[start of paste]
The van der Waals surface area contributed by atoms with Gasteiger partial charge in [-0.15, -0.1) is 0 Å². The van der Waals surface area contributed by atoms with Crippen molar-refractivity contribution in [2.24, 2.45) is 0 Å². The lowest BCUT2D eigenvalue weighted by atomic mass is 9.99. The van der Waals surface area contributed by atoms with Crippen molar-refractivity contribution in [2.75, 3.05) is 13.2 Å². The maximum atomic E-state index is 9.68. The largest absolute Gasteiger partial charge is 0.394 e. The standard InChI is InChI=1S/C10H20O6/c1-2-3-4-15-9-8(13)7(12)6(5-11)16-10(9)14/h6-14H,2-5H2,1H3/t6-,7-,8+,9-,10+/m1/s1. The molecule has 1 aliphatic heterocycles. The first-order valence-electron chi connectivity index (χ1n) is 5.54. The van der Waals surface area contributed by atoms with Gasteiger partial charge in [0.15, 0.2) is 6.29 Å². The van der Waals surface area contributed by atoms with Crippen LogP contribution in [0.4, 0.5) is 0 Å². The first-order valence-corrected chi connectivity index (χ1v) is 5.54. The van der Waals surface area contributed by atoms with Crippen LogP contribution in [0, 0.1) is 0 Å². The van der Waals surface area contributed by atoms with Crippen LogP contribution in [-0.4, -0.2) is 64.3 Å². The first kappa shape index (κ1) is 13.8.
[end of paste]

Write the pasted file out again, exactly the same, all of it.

The van der Waals surface area contributed by atoms with Gasteiger partial charge in [-0.15, -0.1) is 0 Å². The van der Waals surface area contributed by atoms with Crippen molar-refractivity contribution in [2.24, 2.45) is 0 Å². The lowest BCUT2D eigenvalue weighted by atomic mass is 9.99. The van der Waals surface area contributed by atoms with Crippen molar-refractivity contribution in [2.75, 3.05) is 13.2 Å². The maximum atomic E-state index is 9.68. The largest absolute Gasteiger partial charge is 0.394 e. The standard InChI is InChI=1S/C10H20O6/c1-2-3-4-15-9-8(13)7(12)6(5-11)16-10(9)14/h6-14H,2-5H2,1H3/t6-,7-,8+,9-,10+/m1/s1. The molecule has 1 aliphatic heterocycles. The first-order valence-electron chi connectivity index (χ1n) is 5.54. The van der Waals surface area contributed by atoms with Gasteiger partial charge in [0.15, 0.2) is 6.29 Å². The van der Waals surface area contributed by atoms with Crippen LogP contribution in [0.4, 0.5) is 0 Å². The first-order valence-corrected chi connectivity index (χ1v) is 5.54. The van der Waals surface area contributed by atoms with Crippen LogP contribution in [0, 0.1) is 0 Å². The van der Waals surface area contributed by atoms with Crippen LogP contribution in [-0.4, -0.2) is 64.3 Å². The first kappa shape index (κ1) is 13.8.